Thursday, July 14, 2011

Copa America 2011: Bolivia

Entry #3 for the Copa America 2011 Book & Film Festival.

Book: Aurora by Giancarla de Quiroga

Giancarla De Quiroga’s Aurora uses a cinderella like romance story as a springboard to examine political and social changes that played a part in the Bolivian revolution of 1952. The wealthy landowner Alberto returns from Europe to find no shortage of suitors seeking to marry him. However, he ignores all the flashy girls and is instead smitten by young innocent Aurora at a party. He seeks her out and wants her to run away with him without getting married. At first, the thought of running away without marriage terrifies Aurora who proclaims it a sin. But her feelings for Alberto take over and she leaves her life behind to join Alberto at his hacienda. Their love blossoms and allows them to weather economic hardships to turn the hacienda into a profit making enterprise by using the land to grow and sell vegetables. At the peak of the hacienda’s profitable ways, Alberto starts to get disenchanted with his Bolivian life and yearns to return to France where he thinks his true joy resides. He wants to sell all his land and begins to neglect his surroundings just as Aurora opens her eyes to life around her. She begins to teach the native Indian peasants and workers to read and her act is in direct defiance to Alberto and society. Alberto’s health gets progressively worse but he is preoccupied only with escaping to France. Their love is on the verge of extinction but things take a dramatic turn when the revolution reaches their land forcing them to turn to each other for safety.

The book mirrors the political and economic change in Bolivian rural life from the 1930’s until the early 1950’s with the emergence of peasant uprisings. By placing the character of Aurora as a teacher of the peasants, De Quiroga has created a character that is in tune with the suffering and needs of the workers. On the other hand, the detached Alberto represents a rich land owner oblivious to the needs of his workers. Even when the truth about the worker’s condition is revealed to Alberto, he ignores facts and turns the other way. Eventually, his ignorant ways result in a fiery finale.

Film: Cocalero (2007, Alejandro Landes)

Bolivian films are not frequently seen in international cinematic circles but that does not mean that Bolivia is absent in cinema. In fact, the last few years have seen plenty of documentaries set up shop in Bolivia centered around Cochabamba (regarding water & privatization) or the Potosi mines while many books and articles have mentioned either the changing political face of Bolivia or coca leaves farming. So it seems very appropriate to view a film that manages to cover both political and coca discussions. Alejandro Landes’ Cocalero highlights the rise of Evo Morales and sheds light on the grass-roots movement that supported his election. The debate about coca leaves and farming is certainly forefront in the film as is the clash between the different classes in Bolivian society. As per the film, media bias certainly fueled hatred and fear of Morales. Landes’ camera does not shy away from depicting some of this bias and even shows some of the abuse heaped on Morales in the cities. Such documentation helps show the fine line between a person been treated as a hero by some and a villain by others. Basically, if a political candidate does not have the same governing principles as a group of people, he is demonized and represented as evil by the group.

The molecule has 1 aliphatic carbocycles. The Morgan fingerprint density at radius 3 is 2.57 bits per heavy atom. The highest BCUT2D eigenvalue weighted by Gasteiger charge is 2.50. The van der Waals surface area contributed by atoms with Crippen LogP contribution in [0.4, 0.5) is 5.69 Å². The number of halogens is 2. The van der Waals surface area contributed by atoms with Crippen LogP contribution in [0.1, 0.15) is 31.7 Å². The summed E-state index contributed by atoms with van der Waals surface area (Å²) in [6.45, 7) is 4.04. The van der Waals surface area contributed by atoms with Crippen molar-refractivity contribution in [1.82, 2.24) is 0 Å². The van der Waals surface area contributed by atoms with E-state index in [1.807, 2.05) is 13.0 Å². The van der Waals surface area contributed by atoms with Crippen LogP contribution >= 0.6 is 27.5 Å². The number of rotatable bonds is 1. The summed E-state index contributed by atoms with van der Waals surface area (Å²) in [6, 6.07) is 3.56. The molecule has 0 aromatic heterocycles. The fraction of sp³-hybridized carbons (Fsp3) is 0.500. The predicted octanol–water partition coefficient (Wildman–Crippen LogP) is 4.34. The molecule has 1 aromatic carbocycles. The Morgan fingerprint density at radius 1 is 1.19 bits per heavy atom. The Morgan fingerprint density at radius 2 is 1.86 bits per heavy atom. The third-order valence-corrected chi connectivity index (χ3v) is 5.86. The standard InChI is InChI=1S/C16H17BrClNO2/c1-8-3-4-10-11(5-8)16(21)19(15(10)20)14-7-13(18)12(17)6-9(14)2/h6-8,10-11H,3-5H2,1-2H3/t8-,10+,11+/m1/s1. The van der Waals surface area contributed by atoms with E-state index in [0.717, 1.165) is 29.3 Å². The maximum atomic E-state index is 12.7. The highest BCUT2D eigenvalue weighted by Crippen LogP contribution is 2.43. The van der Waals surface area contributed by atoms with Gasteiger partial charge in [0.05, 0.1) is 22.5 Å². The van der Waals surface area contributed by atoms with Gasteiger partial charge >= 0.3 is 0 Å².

Note: Interestingly, the film follows Morales to Mar del Plata for a conference attended by both Hugo Chavez and Diego Maradona. This is the same conference that Emir Kusturica filmed for the 2008 documentary Maradona by Kusturica. No doubt there were hundreds of cameras at the conference but it is fascinating that footage of one event shot from two different angles have been used in two separate films. In a sense, Landes' & Kusturica's films form a documentary version of the film Vantage Point.

Copa America 2011 Campaign

Bolivia started the Copa America in incredible fashion by holding hosts and favourites Argentina to a 1-1 draw. The tie gave Bolivia a reasonable chance of making the Quarter-finals especially since their second game was going to be against the U-23 Costa Rican team which only had 5 overage players. Surprizingly, Bolivia were brought crashing down to earth. Not only did they lose 2-0 to Costa Rica but also had two players sent off in a largely one-sided game where Costa Rica ran circles around Bolivia. Costa Rica found plenty of space behind Bolivia’s non-existent defense and could have had more than just their two goals. Bolivia’s elimination was complete even before the 30 minute mark in their final game with Colombia when Bolivia’s defensive weakness were exposed by Colombia as they raced to a 2-0 lead. A neat through ball by Colombia found Falcao behind the entire Bolivian line and he duly finished the chance in the 14th minute. He tucked away a penalty in the 28th minute after another defensive mix-up forced Bolivia to concede a penalty. In fact, Colombia did not have to exert themselves too much in the first half as Bolivia’s only chances to get a goal appeared to be via set-pieces. Overall, Bolivia could not muster a decent response and Colombia calmly progressed to the Quarter-Finals as Group A winners, while Bolivia finished bottom of their group.

Note: Evo Morales is a soccer fan as evidenced by Oliver Stone’s South of the Border so it was not surprizing to see him in the stands for Bolivia’s game against Colombia.

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